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The Fall of Troy (book 7 - 14)   


Of his own city; for when Illium's towers
Were brought low by that swift avenging host
Fleeing the war to Lycia then he came
Alone; and when he drew nigh to the town,
The thronging women met and questioned him
Touching their sons and husbands; and he told
How all were dead. They compassed him about,
And stoned the man with great stones, that he died.
So had he no joy of his winning home,
But the stones muffled up his dying groans,
And of the same his ghastly tomb was reared
Beside Bellerophon's grave and holy place
In Tlos, nigh that far-famed Chimaera's Crag.
Yet, though he thus fulfilled his day of doom,
As a God afterward men worshipped him
By Phoebus' hest, and never his honour fades.

Now Poeas' son the while slew Deioneus
And Acamas, Antenor's warrior son:
Yea, a great host of strong men laid he low.
On, like the War-god, through his foes he rushed,
Or as a river roaring in full flood
Breaks down long dykes, when, maddening round its rocks,
Down from the mountains swelled by rain it pours
An ever-flowing mightily-rushing stream
Whose foaming crests over its forelands sweep;
So none who saw him even from afar
Dared meet renowned Poeas' valiant son,
Whose breast with battle-fury was fulfilled,
Whose limbs were clad in mighty Hercules' arms
Of cunning workmanship; for on the belt
Gleamed bears most grim and savage, jackals fell,
And panthers, in whose eyes there seems to lurk
A deadly smile. There were fierce-hearted wolves,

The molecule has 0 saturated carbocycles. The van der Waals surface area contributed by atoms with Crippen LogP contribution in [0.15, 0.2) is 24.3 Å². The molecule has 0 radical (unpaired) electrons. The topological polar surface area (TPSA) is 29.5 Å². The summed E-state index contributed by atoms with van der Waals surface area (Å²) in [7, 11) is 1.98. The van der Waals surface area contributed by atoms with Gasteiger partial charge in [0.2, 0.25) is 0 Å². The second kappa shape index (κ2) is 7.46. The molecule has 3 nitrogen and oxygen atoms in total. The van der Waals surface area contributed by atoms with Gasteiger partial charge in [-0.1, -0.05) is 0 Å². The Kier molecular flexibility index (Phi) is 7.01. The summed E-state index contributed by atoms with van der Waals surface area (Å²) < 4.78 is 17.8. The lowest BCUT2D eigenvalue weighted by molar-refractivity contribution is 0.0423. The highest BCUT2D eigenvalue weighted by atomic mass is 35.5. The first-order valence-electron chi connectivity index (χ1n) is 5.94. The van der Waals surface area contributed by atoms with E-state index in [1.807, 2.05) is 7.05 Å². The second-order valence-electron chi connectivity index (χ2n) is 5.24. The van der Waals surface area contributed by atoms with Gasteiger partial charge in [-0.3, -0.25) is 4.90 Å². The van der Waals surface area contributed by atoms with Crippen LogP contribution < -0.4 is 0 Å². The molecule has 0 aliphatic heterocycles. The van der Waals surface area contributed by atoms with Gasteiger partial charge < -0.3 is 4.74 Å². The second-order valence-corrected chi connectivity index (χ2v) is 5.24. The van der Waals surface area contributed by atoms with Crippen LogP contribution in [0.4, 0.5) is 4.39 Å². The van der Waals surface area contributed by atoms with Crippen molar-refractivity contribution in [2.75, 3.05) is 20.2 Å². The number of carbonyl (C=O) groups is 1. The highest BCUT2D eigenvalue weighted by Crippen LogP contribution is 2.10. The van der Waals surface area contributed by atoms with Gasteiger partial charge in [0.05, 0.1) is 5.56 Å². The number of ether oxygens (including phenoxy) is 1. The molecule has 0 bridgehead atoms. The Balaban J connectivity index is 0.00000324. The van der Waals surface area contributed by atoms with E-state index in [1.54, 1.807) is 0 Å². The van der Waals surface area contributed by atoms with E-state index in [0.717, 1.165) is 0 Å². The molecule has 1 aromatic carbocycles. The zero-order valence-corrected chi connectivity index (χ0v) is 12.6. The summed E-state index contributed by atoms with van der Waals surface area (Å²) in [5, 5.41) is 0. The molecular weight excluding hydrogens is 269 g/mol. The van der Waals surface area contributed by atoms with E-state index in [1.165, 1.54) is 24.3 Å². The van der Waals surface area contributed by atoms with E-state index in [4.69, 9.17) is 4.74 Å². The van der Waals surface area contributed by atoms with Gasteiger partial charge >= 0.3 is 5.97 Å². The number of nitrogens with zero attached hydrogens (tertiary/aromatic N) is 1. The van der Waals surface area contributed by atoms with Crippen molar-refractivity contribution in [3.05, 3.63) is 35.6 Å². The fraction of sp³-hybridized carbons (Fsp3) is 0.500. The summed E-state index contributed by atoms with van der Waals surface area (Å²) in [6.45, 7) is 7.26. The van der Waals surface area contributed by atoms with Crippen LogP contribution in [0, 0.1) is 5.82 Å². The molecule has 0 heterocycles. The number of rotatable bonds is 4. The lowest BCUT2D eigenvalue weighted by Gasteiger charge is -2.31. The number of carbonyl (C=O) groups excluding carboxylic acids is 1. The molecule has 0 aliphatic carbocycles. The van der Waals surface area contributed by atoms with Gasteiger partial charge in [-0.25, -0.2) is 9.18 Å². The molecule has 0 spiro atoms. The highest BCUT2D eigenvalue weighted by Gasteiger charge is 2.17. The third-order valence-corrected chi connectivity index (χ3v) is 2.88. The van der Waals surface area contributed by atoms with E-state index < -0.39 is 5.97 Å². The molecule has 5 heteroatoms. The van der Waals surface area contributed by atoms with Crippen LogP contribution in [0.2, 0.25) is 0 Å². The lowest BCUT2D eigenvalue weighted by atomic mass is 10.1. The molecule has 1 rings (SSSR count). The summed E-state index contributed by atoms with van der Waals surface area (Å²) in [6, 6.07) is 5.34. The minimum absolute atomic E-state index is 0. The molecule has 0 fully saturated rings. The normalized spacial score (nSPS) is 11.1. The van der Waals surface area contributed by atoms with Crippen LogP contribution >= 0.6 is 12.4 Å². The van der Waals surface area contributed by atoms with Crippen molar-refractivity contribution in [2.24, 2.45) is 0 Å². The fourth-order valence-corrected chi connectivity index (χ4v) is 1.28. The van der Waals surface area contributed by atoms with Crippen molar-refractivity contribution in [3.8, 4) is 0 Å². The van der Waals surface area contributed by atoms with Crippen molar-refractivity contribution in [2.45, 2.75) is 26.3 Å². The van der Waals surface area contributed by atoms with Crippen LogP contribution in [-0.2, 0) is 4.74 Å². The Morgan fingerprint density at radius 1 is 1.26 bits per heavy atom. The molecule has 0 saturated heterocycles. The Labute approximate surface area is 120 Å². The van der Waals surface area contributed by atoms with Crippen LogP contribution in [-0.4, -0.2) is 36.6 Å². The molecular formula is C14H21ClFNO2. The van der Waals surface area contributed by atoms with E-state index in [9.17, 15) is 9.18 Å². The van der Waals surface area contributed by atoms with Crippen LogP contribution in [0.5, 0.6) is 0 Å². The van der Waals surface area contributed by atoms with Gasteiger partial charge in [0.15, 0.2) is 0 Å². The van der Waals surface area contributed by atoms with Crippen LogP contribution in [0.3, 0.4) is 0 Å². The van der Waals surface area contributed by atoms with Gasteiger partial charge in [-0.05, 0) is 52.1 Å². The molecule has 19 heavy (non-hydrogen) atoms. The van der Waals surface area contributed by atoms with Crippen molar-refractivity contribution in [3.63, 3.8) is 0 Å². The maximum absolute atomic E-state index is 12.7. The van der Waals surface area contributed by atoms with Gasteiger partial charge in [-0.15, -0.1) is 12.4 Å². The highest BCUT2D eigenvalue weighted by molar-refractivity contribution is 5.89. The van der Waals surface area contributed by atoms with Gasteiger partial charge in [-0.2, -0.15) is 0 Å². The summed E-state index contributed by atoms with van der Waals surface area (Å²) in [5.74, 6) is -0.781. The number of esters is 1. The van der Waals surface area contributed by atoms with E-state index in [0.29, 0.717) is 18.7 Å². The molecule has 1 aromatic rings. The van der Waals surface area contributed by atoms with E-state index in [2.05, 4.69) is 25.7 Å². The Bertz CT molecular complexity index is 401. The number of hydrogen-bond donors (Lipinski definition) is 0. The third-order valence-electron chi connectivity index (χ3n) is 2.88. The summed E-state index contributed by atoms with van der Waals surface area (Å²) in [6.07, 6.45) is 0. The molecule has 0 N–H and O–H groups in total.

And boars with flashing tusks, and mighty lions
All seeming strangely alive; and, there portrayed
Through all its breadth, were battles murder-rife.
With all these marvels covered was the belt;
And with yet more the quiver was adorned.
There Hermes was, storm-footed Son of Zeus,
Slaying huge Argus nigh to Inachus' streams,
Argus, whose sentinel eyes in turn took sleep.
And there was Phaethon from the Sun-car hurled
Into Eridanus. Earth verily seemed
Ablaze, and black smoke hovered on the air.
There Perseus slew Medusa gorgon-eyed
By the stars' baths and utmost bounds of earth
And fountains of deep-flowing Ocean, where
Night in the far west meets the setting sun.
There was the Titan Iapetus' great son
Hung from the beetling crag of Caucasus
In bonds of adamant, and the eagle tare
His liver unconsumed -- he seemed to groan!
All these Hephaestus' cunning hands had wrought
For Hercules; and these to Poeas' son,
Most near of friends and dear, he gave to bear.

So glorying in those arms he smote the foe.
But Paris at the last to meet him sprang
Fearlessly, bearing in his hands his bow
And deadly arrows -- but his latest day
Now met himself. A flying shaft he sped
Forth from the string, which sang as leapt the dart,
Which flew not vainly: yet the very mark

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